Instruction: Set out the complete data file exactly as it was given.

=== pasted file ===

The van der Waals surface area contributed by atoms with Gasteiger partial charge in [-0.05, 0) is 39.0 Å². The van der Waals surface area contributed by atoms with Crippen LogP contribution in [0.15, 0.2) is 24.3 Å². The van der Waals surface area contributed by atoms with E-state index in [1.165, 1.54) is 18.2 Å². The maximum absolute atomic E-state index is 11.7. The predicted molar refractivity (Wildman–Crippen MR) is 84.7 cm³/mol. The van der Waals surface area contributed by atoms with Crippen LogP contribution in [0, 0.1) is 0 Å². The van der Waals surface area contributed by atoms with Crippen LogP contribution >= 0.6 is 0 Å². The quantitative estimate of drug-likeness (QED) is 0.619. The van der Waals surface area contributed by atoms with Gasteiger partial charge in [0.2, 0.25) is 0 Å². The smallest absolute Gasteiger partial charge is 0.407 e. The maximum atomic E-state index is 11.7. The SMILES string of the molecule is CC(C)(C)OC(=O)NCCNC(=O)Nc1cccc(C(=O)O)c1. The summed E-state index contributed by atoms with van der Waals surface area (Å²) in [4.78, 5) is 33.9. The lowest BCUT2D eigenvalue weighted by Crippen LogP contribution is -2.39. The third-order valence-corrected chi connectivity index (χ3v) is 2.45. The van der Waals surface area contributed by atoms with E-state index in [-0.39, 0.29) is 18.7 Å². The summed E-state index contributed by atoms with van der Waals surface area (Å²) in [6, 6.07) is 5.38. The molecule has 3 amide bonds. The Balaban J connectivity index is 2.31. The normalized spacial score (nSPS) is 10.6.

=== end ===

The van der Waals surface area contributed by atoms with Gasteiger partial charge in [-0.05, 0) is 39.0 Å². The van der Waals surface area contributed by atoms with Crippen LogP contribution in [0.15, 0.2) is 24.3 Å². The van der Waals surface area contributed by atoms with E-state index in [1.165, 1.54) is 18.2 Å². The maximum absolute atomic E-state index is 11.7. The predicted molar refractivity (Wildman–Crippen MR) is 84.7 cm³/mol. The van der Waals surface area contributed by atoms with Crippen LogP contribution in [0, 0.1) is 0 Å². The van der Waals surface area contributed by atoms with Crippen LogP contribution >= 0.6 is 0 Å². The quantitative estimate of drug-likeness (QED) is 0.619. The van der Waals surface area contributed by atoms with Gasteiger partial charge in [0.2, 0.25) is 0 Å². The smallest absolute Gasteiger partial charge is 0.407 e. The maximum atomic E-state index is 11.7. The SMILES string of the molecule is CC(C)(C)OC(=O)NCCNC(=O)Nc1cccc(C(=O)O)c1. The summed E-state index contributed by atoms with van der Waals surface area (Å²) in [4.78, 5) is 33.9. The lowest BCUT2D eigenvalue weighted by Crippen LogP contribution is -2.39. The third-order valence-corrected chi connectivity index (χ3v) is 2.45. The van der Waals surface area contributed by atoms with E-state index in [-0.39, 0.29) is 18.7 Å². The summed E-state index contributed by atoms with van der Waals surface area (Å²) in [6, 6.07) is 5.38. The molecule has 3 amide bonds. The Balaban J connectivity index is 2.31. The normalized spacial score (nSPS) is 10.6.